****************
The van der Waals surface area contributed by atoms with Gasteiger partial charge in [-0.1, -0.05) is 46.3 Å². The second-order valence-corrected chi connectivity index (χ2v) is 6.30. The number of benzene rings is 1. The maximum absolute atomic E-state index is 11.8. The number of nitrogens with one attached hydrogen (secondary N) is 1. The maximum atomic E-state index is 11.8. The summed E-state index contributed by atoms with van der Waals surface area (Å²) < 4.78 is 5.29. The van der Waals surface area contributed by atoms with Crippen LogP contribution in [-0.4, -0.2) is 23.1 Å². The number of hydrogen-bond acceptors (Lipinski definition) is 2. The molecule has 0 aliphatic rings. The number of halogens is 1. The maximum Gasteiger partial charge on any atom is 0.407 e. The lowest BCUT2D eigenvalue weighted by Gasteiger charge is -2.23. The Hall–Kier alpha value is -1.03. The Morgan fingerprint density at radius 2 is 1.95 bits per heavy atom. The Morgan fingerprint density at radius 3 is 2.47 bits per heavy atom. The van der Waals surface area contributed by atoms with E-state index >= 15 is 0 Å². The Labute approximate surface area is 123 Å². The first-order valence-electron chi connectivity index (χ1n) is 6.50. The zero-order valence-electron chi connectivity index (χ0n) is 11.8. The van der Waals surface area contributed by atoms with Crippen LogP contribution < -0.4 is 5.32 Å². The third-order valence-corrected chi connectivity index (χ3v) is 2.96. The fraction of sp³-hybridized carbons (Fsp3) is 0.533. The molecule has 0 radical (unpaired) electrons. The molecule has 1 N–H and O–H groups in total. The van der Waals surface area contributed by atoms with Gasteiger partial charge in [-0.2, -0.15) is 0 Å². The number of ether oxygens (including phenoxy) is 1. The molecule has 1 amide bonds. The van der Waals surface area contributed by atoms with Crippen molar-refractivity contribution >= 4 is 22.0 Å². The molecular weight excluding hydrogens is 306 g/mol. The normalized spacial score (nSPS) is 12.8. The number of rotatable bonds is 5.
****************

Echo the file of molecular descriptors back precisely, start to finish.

The van der Waals surface area contributed by atoms with Gasteiger partial charge in [-0.1, -0.05) is 46.3 Å². The second-order valence-corrected chi connectivity index (χ2v) is 6.30. The number of benzene rings is 1. The maximum absolute atomic E-state index is 11.8. The number of nitrogens with one attached hydrogen (secondary N) is 1. The maximum atomic E-state index is 11.8. The summed E-state index contributed by atoms with van der Waals surface area (Å²) < 4.78 is 5.29. The van der Waals surface area contributed by atoms with Crippen LogP contribution in [-0.4, -0.2) is 23.1 Å². The number of hydrogen-bond acceptors (Lipinski definition) is 2. The molecule has 0 aliphatic rings. The number of halogens is 1. The maximum Gasteiger partial charge on any atom is 0.407 e. The lowest BCUT2D eigenvalue weighted by Gasteiger charge is -2.23. The Hall–Kier alpha value is -1.03. The Morgan fingerprint density at radius 2 is 1.95 bits per heavy atom. The Morgan fingerprint density at radius 3 is 2.47 bits per heavy atom. The van der Waals surface area contributed by atoms with E-state index >= 15 is 0 Å². The Labute approximate surface area is 123 Å². The first-order valence-electron chi connectivity index (χ1n) is 6.50. The zero-order valence-electron chi connectivity index (χ0n) is 11.8. The van der Waals surface area contributed by atoms with Crippen LogP contribution < -0.4 is 5.32 Å². The third-order valence-corrected chi connectivity index (χ3v) is 2.96. The fraction of sp³-hybridized carbons (Fsp3) is 0.533. The molecule has 0 radical (unpaired) electrons. The molecule has 1 N–H and O–H groups in total. The van der Waals surface area contributed by atoms with Gasteiger partial charge in [-0.2, -0.15) is 0 Å². The number of ether oxygens (including phenoxy) is 1. The molecule has 1 amide bonds. The van der Waals surface area contributed by atoms with Crippen molar-refractivity contribution >= 4 is 22.0 Å². The molecular weight excluding hydrogens is 306 g/mol. The normalized spacial score (nSPS) is 12.8. The number of rotatable bonds is 5.